School District Allows Scholarships from Scientology but not from Atheists

Sunday, April 17, 2016
Freethinkers president David Dionne (photo: Opposing Views)

By Mike Heuer, Courthouse News Service


LOS ANGELES (CN) — A school district in California's high desert refused to include scholarship offers from atheist groups in the lists they distribute to students, the groups claim in court.


The Freedom From Religion Foundation and the Antelope Valley Freethinkers sued Antelope Valley Union School Board and its High School District on constitutional grounds Tuesday in Federal Court.


California's high desert, inland from greater Los Angeles, is a conservative area with many military and retired military personnel.


The Freedom From Religion Foundation annually offers $17,950 in college scholarships, and the Antelope Valley Freethinkers offered $1,750 in scholarships to three winners.


Both groups asked applicants to submit an essay on the challenges of being a "nonbeliever" or "freethinker."


Both say the school district and Palmdale High School refused to make their scholarship announcements available to students, though the district did announce other scholarship offers that "solicited religious speech, required applicants to be religious, and dealt with the historically controversial topics of homosexuality and guns."


But the school district "censored plaintiffs' speech because their message is nonreligious, critical of religion, and controversial. This unequal treatment amounts to viewpoint discrimination and violates the First Amendment," they say in the complaint.


Freethinkers president David Dionne, a plaintiff, says in the lawsuit that Deputy Superintendent Jeff Foster told him that "he couldn't approve the scholarship the way it was worded because it would upset some parents. In particular, he cited the following sentence as particularly objectionable: 'Perhaps you've been ridiculed, harassed, or punished for speaking up against religion in the classroom, at school events, in government, or within your family.'"


When Dionne offered to rewrite his announcement, he says, Foster told him: "We simply do not have the time to 'word smith' language that might be acceptable to the district and yet meet the intent of your organization."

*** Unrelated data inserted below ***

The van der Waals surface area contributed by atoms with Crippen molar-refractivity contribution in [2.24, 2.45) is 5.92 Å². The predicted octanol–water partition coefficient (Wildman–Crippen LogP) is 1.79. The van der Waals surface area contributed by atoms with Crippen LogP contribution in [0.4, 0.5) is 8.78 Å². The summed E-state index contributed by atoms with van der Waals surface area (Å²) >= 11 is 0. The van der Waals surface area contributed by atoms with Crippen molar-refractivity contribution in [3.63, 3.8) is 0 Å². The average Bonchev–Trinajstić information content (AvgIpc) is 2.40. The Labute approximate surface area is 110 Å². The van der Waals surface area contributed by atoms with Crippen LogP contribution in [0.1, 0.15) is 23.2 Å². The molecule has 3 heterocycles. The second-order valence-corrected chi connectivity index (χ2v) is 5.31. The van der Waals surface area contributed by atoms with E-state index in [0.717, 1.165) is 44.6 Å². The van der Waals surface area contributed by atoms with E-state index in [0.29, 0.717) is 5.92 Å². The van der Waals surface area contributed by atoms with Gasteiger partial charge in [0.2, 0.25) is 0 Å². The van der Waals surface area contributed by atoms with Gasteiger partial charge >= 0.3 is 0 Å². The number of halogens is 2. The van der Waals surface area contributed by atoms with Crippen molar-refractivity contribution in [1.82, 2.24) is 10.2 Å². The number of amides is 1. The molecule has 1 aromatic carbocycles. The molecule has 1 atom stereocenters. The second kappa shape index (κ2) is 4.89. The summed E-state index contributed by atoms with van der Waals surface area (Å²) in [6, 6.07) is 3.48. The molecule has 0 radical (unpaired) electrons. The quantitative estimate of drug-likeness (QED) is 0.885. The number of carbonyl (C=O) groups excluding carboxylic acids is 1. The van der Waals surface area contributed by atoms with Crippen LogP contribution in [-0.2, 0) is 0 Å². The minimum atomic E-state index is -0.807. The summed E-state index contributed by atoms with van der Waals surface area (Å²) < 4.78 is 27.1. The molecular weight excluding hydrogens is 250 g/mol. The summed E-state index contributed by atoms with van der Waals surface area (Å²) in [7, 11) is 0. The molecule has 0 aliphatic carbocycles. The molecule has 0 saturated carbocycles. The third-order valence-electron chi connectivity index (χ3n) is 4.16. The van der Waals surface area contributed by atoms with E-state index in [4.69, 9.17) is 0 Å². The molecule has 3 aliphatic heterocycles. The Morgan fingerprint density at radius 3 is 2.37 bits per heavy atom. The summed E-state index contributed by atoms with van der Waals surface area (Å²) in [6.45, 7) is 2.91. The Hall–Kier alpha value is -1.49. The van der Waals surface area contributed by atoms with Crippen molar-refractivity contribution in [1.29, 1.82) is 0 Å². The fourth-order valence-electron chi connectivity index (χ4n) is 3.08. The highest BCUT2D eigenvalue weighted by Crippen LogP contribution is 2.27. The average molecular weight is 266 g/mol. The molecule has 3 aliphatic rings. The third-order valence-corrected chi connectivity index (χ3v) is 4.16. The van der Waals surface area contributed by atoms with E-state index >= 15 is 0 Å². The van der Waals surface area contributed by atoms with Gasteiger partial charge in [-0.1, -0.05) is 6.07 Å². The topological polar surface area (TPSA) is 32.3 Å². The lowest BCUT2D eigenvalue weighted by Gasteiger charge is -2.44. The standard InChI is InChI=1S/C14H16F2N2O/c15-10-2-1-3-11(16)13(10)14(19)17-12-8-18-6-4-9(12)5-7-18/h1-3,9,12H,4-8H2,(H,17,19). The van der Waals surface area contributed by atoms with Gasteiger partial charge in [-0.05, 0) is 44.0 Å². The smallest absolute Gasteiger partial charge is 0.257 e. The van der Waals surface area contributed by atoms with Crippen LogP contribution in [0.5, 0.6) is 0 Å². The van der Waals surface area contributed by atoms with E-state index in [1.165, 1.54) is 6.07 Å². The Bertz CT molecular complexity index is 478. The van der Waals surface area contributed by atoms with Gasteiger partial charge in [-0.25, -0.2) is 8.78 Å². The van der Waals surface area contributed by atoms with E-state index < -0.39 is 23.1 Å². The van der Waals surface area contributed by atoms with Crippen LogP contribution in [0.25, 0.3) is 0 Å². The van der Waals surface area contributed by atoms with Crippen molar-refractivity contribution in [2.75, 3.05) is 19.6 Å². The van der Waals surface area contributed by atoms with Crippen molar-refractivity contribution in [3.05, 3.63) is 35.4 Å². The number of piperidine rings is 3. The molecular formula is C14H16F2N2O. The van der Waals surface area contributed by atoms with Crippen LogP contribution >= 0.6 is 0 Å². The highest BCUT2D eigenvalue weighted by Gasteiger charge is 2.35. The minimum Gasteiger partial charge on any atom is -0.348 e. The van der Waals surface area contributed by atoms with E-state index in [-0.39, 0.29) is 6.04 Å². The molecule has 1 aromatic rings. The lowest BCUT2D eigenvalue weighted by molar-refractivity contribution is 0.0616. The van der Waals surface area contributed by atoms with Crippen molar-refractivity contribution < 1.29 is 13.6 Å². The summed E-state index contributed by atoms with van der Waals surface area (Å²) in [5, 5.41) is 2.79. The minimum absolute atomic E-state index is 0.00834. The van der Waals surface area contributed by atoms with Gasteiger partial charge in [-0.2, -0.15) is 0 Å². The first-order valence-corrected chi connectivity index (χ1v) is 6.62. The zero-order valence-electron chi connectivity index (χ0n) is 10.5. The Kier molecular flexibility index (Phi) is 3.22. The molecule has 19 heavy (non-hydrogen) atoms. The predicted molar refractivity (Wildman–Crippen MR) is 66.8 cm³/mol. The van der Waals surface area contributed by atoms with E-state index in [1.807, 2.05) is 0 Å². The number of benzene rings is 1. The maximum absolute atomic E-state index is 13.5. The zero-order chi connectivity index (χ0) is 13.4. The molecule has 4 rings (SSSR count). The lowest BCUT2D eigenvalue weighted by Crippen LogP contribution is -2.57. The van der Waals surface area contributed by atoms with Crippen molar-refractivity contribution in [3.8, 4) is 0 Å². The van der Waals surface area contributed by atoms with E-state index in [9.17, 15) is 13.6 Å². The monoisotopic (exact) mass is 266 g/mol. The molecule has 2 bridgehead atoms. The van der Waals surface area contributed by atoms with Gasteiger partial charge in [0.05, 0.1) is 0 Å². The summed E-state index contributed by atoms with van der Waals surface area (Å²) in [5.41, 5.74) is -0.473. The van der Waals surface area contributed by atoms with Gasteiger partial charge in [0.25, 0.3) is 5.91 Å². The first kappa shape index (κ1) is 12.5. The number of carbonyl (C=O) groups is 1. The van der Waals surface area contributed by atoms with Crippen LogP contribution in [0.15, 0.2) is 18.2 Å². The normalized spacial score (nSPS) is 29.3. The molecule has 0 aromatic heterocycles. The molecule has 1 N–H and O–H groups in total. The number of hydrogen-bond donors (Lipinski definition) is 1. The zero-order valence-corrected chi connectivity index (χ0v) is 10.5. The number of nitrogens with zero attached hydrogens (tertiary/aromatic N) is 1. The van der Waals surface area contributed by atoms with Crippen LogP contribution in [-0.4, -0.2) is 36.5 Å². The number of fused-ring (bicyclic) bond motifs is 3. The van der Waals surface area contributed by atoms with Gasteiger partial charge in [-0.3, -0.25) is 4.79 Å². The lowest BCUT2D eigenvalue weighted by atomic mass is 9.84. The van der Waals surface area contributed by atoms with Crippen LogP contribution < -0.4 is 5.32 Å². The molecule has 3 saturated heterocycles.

The plaintiffs say the school board has no compelling interest and no rational basis for refusing to list the scholarships, nor does the denial serve any "legitimate government interest."


The refusal suppresses speech and denies equal access to the school's scholarship distribution system, according to the complaint.


The high school does, however, announce a scholarship named after L. Ron Hubbard, founder of Scientology, according to the complaint.


Palmdale-based Antelope Valley Freethinkers describes itself as a licensed nonprofit educational charity "dedicated to promoting a rational worldview through fellowship, education and community service."


Applicants for a scholarship from Wisconsin-based Freedom From Religion had to submit essays on one of two topics: "Young, bold and nonbelieving: Challenges of being a nonbeliever of color," or "Why I'm Good Without God: Challenges of being a young nonbeliever."


Freethinkers asked for essays on "Being a Young Freethinker in the Antelope Valley."


They seek declaratory judgment, an injunction to stop the district from suppressing speech and due process, damages, costs and attorneys' fees.


Their attorney David J. Kaloyanides, of Chino, was not immediately for comment Thursday.


Antelope Valley school Superintendent David Vierra did not respond to an email request for comment.


To Learn More:

San Diego Students Get Screwed out of Their Scholarships (by Ken Broder, AllGov California)

Atheists and Non-Believers in U.S. Are Widely Viewed as “Lesser Americans,” Says Report (by Noel Brinkerhoff, AllGov)


Gary Whittenberger 6 months ago
Obviously the principal is violating the Constitution. I hope FFRF sues him and the school board.
Mitch 6 months ago
Sad, really. For an education-oriented public service to suppress free speech and endorse religions which are inherently anti-education. I hope the entire school board for that district is forced to resign and replaced with rational people.
Rick Alan Ross 6 months ago
Scientology has such a sordid and horrible history. It seems just a bit scary to allow that group special consideration. The Cult Education Institute has one of the largest public archives with historical information about Scientology. There are many other sites that also feature historical and critical information about Scientology. Couldn't those involved do an Internet search for information about Scientology before signing off on this?
M Tyner 6 months ago
@Lindsey Reed: Yes, religious indoctrination causes young people to confuse reality with myth and impedes their education in science, engineering, technology and math. Next time you want to remove a tumor or build a bridge, ask a preacher.
Lindsey Reed 6 months ago
None of these groups should be allowed near young people.

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